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Kenneth Lachlan

University of Connecticut

Breakout Room 3.


Communication; Intercultural Multi-method Messaging Community

How can the human dimensions of disaster impacts be more accurately captured and represented in the analysis, modeling and simulation of disasters?

Recent calls in the study of Disaster Risk Reduction (DRR) emphasize the need for interdisciplinary research; and cross-sector; omni-directional communication and collaboration that merges academic researchers; emergency managers; first responders; policy builders; the private sector; and local communities (e.g.; NSF Societal Shock Resilience Convergence Accelerator Workshop; 2021). The objective of these calls is to a) decrease the loss of life from natural hazard events; and b) strengthen systems that are commonly impacted; and that constitute the compounding effects of disasters when multiple layers of society are hit by a damaging hazard event. Despite these calls for interdisciplinarity and repeated emphasis on the need for societal data; current interdisciplinary DRR research frequently lacks detailed; community-specific social science data from which to base culturally appropriate; context specific; and effective preemptive actions and policy that increase preparedness; enhance community resilience; and identify and engage cross-sector community stakeholders (Oliver Smith and Hoffman 2020; Peek and Guikema 2021; Sutley 2018; Sherman-Morris et al 2018). Further; what little data that does exist has been couched almost entirely in western cultural contexts. Triangulating structural risk data with social science data concerning social norms; risk perceptions; and the likelihood of desired responses to emergency messaging may better enable government agencies to respond quickly and effectively to impending risks and disasters. This data may include ethnographic research on risk norms and perceptions; patterns of information dependency and perceptions of source credibility; and/or the use of geospatial data in mapping these social factors onto structural risk.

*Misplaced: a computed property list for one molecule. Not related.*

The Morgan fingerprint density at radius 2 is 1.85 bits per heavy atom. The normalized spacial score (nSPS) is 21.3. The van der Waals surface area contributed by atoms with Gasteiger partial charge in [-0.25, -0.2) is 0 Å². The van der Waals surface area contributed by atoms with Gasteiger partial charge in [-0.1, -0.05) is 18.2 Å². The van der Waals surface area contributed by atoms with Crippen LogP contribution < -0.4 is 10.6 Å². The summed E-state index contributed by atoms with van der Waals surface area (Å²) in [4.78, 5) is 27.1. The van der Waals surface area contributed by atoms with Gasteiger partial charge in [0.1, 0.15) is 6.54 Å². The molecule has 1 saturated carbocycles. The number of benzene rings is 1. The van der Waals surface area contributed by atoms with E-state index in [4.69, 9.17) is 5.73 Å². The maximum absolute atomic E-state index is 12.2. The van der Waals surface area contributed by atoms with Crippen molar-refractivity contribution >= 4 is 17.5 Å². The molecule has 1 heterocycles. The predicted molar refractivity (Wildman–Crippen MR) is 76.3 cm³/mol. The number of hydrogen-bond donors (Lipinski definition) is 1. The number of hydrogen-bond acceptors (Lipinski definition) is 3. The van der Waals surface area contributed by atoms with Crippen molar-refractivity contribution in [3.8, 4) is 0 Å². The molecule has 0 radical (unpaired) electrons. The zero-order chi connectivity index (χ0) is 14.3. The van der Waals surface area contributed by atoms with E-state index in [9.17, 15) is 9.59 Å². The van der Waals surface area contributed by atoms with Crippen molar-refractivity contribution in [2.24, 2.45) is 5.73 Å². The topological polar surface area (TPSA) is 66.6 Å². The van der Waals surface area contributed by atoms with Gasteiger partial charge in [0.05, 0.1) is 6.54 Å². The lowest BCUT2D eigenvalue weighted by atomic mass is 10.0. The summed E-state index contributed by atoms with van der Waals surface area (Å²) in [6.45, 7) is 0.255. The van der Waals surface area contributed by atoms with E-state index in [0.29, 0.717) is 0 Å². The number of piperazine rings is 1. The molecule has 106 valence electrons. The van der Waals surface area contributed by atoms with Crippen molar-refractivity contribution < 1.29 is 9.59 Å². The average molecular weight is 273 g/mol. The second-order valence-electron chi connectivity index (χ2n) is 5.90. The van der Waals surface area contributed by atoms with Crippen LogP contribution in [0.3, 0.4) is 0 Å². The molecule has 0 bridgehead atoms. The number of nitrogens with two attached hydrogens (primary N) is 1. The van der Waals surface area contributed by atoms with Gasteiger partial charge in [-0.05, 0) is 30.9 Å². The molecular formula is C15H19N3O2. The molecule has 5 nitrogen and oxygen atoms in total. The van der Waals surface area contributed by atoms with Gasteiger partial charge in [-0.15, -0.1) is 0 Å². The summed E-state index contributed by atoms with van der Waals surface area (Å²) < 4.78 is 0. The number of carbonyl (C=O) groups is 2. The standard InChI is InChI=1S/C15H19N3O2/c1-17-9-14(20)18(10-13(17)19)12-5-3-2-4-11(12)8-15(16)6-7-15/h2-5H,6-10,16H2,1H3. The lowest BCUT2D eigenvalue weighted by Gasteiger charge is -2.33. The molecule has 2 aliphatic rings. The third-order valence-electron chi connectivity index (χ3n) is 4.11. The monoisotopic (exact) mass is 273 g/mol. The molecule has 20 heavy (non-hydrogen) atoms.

What type of data and supporting research infrastructure would be necessary to enable novel, transdisciplinary approaches to answering these and other human-centered disaster questions?

A good approach to producing and triangulating this data may be to augment more traditional risk mitigation research with survey; interview; and geospatial data modeling concerning the social vulnerabilities and cultural norms that impact individual-level decision making during times of crises. A common approach in the social sciences is to use inductive; ethnographic research to tap into individual experiences and perceptions; then use this data to develop survey instrumentation that can be used to evaluate the impact of these perceptions on broader audiences (communities; regions; nationalities; etc.). Given these considerations; research infrastructure aiding in the deployment of human factors researchers to disaster-prone and disaster-impacted communities would be ideal. In addition to physically surveying for vulnerability in physical structure; the capacity for collecting ethnographic and survey research on the ground is paramount. This would allow interdisciplinary teams to identify patterns of risk perception and response amongst at-risk communities; information needs and preferences; and sociocultural factors impacting response. It would also allow for the identification of demographic and structural risk factors; such as lack of economic resources; transportation; disability; and social assistance.

In what ways can US-Japan collaborations advance these questions in new and important ways?

US-Japan collaboration may be especially useful in advancing the exploration of these questions. As stated above; most of the social science literature on DRR; risk perception; and emergency messaging has been conducted in a Western context; cultural norms and expectations in Japan surrounding crisis response are likely far more collectivist in orientation. There exists then an opportunity not only to examine these questions in a different cultural context; but to build effective community-based mitigation and response strategies using this data. Further; there exists an opportunity to explore these questions across a range of risk and disaster outcomes that have not been previously examined in the extant and predominantly Western literature. Much of what we know in terms of the social science data on community responses to disasters has been couched in coastal storms and flooding - a specific context with a comparatively long lead time. Similar investigations in Japan would allow for the extension of this knowledge into seismic and volcanic risks; and could provide unique insights into community preparedness and responses to events that take place with little (if any) lead time.

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